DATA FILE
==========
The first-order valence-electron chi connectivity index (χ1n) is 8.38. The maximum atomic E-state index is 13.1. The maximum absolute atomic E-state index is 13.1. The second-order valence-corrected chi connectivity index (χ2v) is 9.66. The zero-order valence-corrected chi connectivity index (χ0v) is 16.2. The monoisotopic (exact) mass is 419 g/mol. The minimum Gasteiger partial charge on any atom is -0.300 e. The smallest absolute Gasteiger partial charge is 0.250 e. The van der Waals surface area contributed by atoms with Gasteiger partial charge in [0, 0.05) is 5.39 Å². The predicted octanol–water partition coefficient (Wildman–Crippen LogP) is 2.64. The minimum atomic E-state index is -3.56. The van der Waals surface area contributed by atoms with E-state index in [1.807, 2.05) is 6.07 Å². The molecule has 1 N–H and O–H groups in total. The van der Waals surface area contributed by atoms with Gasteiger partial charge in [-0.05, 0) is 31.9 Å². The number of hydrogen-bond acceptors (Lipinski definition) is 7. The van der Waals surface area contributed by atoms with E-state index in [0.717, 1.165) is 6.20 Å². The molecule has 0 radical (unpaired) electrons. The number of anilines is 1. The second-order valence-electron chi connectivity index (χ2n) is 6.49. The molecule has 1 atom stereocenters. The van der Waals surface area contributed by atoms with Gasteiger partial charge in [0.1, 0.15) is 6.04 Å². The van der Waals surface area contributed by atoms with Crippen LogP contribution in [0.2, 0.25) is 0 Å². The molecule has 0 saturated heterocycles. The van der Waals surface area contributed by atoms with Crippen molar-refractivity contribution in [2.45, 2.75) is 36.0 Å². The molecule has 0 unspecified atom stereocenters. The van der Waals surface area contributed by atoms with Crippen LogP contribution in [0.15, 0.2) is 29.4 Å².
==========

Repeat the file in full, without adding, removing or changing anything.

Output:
The first-order valence-electron chi connectivity index (χ1n) is 8.38. The maximum atomic E-state index is 13.1. The maximum absolute atomic E-state index is 13.1. The second-order valence-corrected chi connectivity index (χ2v) is 9.66. The zero-order valence-corrected chi connectivity index (χ0v) is 16.2. The monoisotopic (exact) mass is 419 g/mol. The minimum Gasteiger partial charge on any atom is -0.300 e. The smallest absolute Gasteiger partial charge is 0.250 e. The van der Waals surface area contributed by atoms with Gasteiger partial charge in [0, 0.05) is 5.39 Å². The predicted octanol–water partition coefficient (Wildman–Crippen LogP) is 2.64. The minimum atomic E-state index is -3.56. The van der Waals surface area contributed by atoms with E-state index in [1.807, 2.05) is 6.07 Å². The molecule has 1 N–H and O–H groups in total. The van der Waals surface area contributed by atoms with Gasteiger partial charge in [-0.05, 0) is 31.9 Å². The number of hydrogen-bond acceptors (Lipinski definition) is 7. The van der Waals surface area contributed by atoms with E-state index in [0.717, 1.165) is 6.20 Å². The molecule has 0 radical (unpaired) electrons. The number of anilines is 1. The second-order valence-electron chi connectivity index (χ2n) is 6.49. The molecule has 1 atom stereocenters. The van der Waals surface area contributed by atoms with Gasteiger partial charge in [0.1, 0.15) is 6.04 Å². The van der Waals surface area contributed by atoms with Crippen LogP contribution in [0.2, 0.25) is 0 Å². The molecule has 0 saturated heterocycles. The van der Waals surface area contributed by atoms with Crippen molar-refractivity contribution in [2.45, 2.75) is 36.0 Å². The molecule has 0 unspecified atom stereocenters. The van der Waals surface area contributed by atoms with Crippen LogP contribution in [0.15, 0.2) is 29.4 Å².